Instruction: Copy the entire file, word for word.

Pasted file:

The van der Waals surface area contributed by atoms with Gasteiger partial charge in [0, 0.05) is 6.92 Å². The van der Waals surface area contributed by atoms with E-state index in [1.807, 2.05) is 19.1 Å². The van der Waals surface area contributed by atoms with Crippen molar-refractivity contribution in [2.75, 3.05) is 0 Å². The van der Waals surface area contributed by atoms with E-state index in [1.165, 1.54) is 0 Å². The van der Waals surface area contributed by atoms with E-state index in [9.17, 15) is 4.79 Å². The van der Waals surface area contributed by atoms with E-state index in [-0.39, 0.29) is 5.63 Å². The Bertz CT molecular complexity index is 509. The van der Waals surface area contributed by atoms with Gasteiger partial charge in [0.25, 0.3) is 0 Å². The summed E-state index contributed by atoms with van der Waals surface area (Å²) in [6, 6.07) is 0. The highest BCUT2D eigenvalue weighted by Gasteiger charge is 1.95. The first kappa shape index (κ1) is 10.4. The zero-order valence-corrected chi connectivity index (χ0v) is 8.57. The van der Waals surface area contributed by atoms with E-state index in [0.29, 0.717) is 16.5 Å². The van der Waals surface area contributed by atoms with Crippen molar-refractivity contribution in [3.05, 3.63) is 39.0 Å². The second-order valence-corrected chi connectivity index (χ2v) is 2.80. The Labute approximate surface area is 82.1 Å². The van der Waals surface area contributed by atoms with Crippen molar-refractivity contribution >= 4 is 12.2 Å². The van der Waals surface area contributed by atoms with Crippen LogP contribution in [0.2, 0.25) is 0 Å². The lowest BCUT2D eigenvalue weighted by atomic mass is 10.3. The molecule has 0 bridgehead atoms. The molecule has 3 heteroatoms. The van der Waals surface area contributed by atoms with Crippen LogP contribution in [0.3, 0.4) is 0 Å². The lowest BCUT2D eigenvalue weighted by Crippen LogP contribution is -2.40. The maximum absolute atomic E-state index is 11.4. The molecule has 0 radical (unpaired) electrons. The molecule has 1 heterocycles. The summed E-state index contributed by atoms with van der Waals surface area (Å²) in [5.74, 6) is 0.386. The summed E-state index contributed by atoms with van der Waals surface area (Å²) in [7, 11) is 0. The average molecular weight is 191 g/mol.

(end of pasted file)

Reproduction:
The van der Waals surface area contributed by atoms with Gasteiger partial charge in [0, 0.05) is 6.92 Å². The van der Waals surface area contributed by atoms with E-state index in [1.807, 2.05) is 19.1 Å². The van der Waals surface area contributed by atoms with Crippen molar-refractivity contribution in [2.75, 3.05) is 0 Å². The van der Waals surface area contributed by atoms with E-state index in [1.165, 1.54) is 0 Å². The van der Waals surface area contributed by atoms with E-state index in [9.17, 15) is 4.79 Å². The van der Waals surface area contributed by atoms with E-state index in [-0.39, 0.29) is 5.63 Å². The Bertz CT molecular complexity index is 509. The van der Waals surface area contributed by atoms with Gasteiger partial charge in [0.25, 0.3) is 0 Å². The summed E-state index contributed by atoms with van der Waals surface area (Å²) in [6, 6.07) is 0. The highest BCUT2D eigenvalue weighted by Gasteiger charge is 1.95. The first kappa shape index (κ1) is 10.4. The zero-order valence-corrected chi connectivity index (χ0v) is 8.57. The van der Waals surface area contributed by atoms with E-state index in [0.29, 0.717) is 16.5 Å². The van der Waals surface area contributed by atoms with Crippen molar-refractivity contribution in [3.05, 3.63) is 39.0 Å². The second-order valence-corrected chi connectivity index (χ2v) is 2.80. The Labute approximate surface area is 82.1 Å². The van der Waals surface area contributed by atoms with Crippen molar-refractivity contribution >= 4 is 12.2 Å². The van der Waals surface area contributed by atoms with Crippen LogP contribution in [0.2, 0.25) is 0 Å². The lowest BCUT2D eigenvalue weighted by atomic mass is 10.3. The molecule has 0 bridgehead atoms. The molecule has 3 heteroatoms. The van der Waals surface area contributed by atoms with Crippen LogP contribution in [0.3, 0.4) is 0 Å². The lowest BCUT2D eigenvalue weighted by Crippen LogP contribution is -2.40. The maximum absolute atomic E-state index is 11.4. The molecule has 0 radical (unpaired) electrons. The molecule has 1 heterocycles. The summed E-state index contributed by atoms with van der Waals surface area (Å²) in [5.74, 6) is 0.386. The summed E-state index contributed by atoms with van der Waals surface area (Å²) in [7, 11) is 0. The average molecular weight is 191 g/mol.